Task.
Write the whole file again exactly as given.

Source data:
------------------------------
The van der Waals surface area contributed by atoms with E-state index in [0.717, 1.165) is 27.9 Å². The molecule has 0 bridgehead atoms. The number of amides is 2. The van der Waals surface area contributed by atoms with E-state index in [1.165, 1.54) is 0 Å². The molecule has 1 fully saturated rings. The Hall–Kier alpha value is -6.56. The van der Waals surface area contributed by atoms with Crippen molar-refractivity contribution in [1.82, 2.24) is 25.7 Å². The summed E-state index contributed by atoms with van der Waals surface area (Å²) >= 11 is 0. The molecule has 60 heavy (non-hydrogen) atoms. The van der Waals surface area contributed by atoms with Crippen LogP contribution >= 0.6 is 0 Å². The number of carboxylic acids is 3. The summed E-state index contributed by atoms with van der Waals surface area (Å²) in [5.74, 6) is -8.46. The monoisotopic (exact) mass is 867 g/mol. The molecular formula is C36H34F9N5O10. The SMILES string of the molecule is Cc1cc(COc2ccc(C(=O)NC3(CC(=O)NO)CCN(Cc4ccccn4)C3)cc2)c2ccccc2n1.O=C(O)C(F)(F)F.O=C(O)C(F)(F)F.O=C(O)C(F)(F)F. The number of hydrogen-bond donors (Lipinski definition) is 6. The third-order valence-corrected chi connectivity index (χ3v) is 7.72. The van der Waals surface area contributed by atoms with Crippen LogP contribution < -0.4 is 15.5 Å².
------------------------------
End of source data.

The van der Waals surface area contributed by atoms with E-state index in [0.717, 1.165) is 27.9 Å². The molecule has 0 bridgehead atoms. The number of amides is 2. The van der Waals surface area contributed by atoms with E-state index in [1.165, 1.54) is 0 Å². The molecule has 1 fully saturated rings. The Hall–Kier alpha value is -6.56. The van der Waals surface area contributed by atoms with Crippen molar-refractivity contribution in [1.82, 2.24) is 25.7 Å². The summed E-state index contributed by atoms with van der Waals surface area (Å²) >= 11 is 0. The molecule has 60 heavy (non-hydrogen) atoms. The van der Waals surface area contributed by atoms with Crippen LogP contribution >= 0.6 is 0 Å². The number of carboxylic acids is 3. The summed E-state index contributed by atoms with van der Waals surface area (Å²) in [5.74, 6) is -8.46. The monoisotopic (exact) mass is 867 g/mol. The molecular formula is C36H34F9N5O10. The SMILES string of the molecule is Cc1cc(COc2ccc(C(=O)NC3(CC(=O)NO)CCN(Cc4ccccn4)C3)cc2)c2ccccc2n1.O=C(O)C(F)(F)F.O=C(O)C(F)(F)F.O=C(O)C(F)(F)F. The number of hydrogen-bond donors (Lipinski definition) is 6. The third-order valence-corrected chi connectivity index (χ3v) is 7.72. The van der Waals surface area contributed by atoms with Crippen LogP contribution < -0.4 is 15.5 Å².